The sleeves were knit in the round, from the top down, using Barbara Walker's method, though I had to make some serious modifications to the technique in order to leave the opening for the pleat. In fact, saying it was knit in the round is really a misnomer since the sleeve was worked back and forth with short rows, leaving a wide opening where the pleat went.
The inset was worked by picking up the stitches from the top of the armsceye and working down, then the edges of the inset and the edges of the sleeve, were seamed via crochet.

Here you can see the princess shaping. I have about a 10" difference between my waist and my chest, and hips. When I've knit a piece to correctly match my dimensions, by only decreasing at the side seams, the garment has tended to fit oddly with a funny little peplum effect at the sides and too much excess fabric at my lower back. These princess seams allowed me to distribute the shaping over more points and where they are most needed. I removed the side seams altogether, working it all in one piece. I faked the seams up the princess line by working a slipped stitch, every other row, where the seam would be. The project could just as easily have been worked in separate pieces which would have made the piece easier to block, but it would have probably made the seams less apparent because mattress stitch tends to be so invisible. I really wanted the "seams" to be a design feature.

The buttons are just from my local craft store, nothing fancy shmancy, though I like them. They are metal, maybe pewter, and have a relatively ornate engraved design. I thought for a while about what sort of button would best set off the piece and while I thought wood would be a nice color compliment, it seemed too rustic for the design, while shell or pearl was too dressy. The metal seamed to blend more with the look of the piece, so that they complimented while not overpowering the piece. Even better, the holes in the button were big enough to accommodate a small Chibi. This meant there was no need to find matching embroidery floss or thread to finish the piece. Life is good.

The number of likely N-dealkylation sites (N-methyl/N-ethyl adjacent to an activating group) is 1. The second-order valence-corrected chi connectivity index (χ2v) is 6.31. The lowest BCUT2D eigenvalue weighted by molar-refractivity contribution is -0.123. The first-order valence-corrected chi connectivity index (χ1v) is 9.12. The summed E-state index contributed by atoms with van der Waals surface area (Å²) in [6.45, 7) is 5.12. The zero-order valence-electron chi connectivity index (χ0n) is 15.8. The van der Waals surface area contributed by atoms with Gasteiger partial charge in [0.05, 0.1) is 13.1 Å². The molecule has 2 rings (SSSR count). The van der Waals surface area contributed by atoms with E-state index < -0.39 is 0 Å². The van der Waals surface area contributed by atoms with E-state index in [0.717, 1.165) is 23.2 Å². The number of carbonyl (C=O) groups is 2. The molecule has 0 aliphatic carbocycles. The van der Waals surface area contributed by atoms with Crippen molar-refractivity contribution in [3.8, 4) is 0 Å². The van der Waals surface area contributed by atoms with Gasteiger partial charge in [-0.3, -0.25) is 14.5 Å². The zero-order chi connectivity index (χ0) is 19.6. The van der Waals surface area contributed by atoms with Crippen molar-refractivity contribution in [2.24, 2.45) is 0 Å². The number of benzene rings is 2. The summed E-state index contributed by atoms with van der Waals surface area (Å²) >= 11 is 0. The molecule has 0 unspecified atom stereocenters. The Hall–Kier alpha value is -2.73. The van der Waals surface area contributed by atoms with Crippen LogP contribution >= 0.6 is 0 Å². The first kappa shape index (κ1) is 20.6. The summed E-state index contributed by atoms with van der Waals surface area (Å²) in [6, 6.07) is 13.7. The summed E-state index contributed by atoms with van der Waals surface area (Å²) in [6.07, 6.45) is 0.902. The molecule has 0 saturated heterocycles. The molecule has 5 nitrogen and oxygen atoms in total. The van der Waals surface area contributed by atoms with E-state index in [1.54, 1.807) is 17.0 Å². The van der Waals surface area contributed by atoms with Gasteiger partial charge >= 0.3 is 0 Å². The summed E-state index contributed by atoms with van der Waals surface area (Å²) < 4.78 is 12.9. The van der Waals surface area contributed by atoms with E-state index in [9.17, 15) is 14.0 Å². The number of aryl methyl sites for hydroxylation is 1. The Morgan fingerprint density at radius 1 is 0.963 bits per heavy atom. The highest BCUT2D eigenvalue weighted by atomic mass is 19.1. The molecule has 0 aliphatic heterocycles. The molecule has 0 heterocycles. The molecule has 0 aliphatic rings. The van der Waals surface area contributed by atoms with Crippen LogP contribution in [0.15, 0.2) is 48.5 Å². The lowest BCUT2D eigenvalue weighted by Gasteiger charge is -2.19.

So that's that, another FO.



Second Sock Syndrome (SSS)
I finished the first of Leo's two socks and it looks and fits great.

No, he doesn't have itty bitty feet, the gusset just pulls the sock in a bit and makes it look shorter, I swear.

The heel is really unusual and attractive. This is the bottom of the sock and you can see the paired decreases that form a delicate ridge along the bottom. It isn't bulky at all, it just has a nice little visual detail.

I've cast on for the second, but it's moving slowly. 9" of ribbing in the round is just not my idea of big excitement, especially now that I'm not working under any deadlines and the world is my knitting oyster.

Sewing Buttons Syndrome (SBS)
I've discovered that while I like buttons, I dislike, with great zeal, sewing them on. I find it tedious, boring and prone to fault. It's sad really. When you are at the point that you should be sewing buttons, your piece is all but done. What could be so bad about sewing buttons on?

For about a week, the Silky Wool piece has been at this point, give or take.

The buttons aren't far enough apart, I'm currently taking them out to sew them back in....again.

Oh and remember all that talk about having juuuust enough yarn to knit the body of the piece? Well, I did some stash organizing and clean up this weekend. Guess what I found? My original giant swatches and the ball form which I knit, equaling a whole additional ball of the main color.

In my defense, much of our lives still sits in boxes because we:
A) Sold most of our furniture
B) Don't plan to buy furniture until we buy a house
C) Don't have anywhere to put stuff in the interim.

While this is, by no means, the way I hoped to start things in Portland, it does keep us motivated to pay off what remains of our credit card debt and start house shopping. Woohoo, and way to go off on a tangent.

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About this Archive

This page is an archive of recent entries in the silky wool category.

knitty gritty is the previous category.

peppy long stockings is the next category.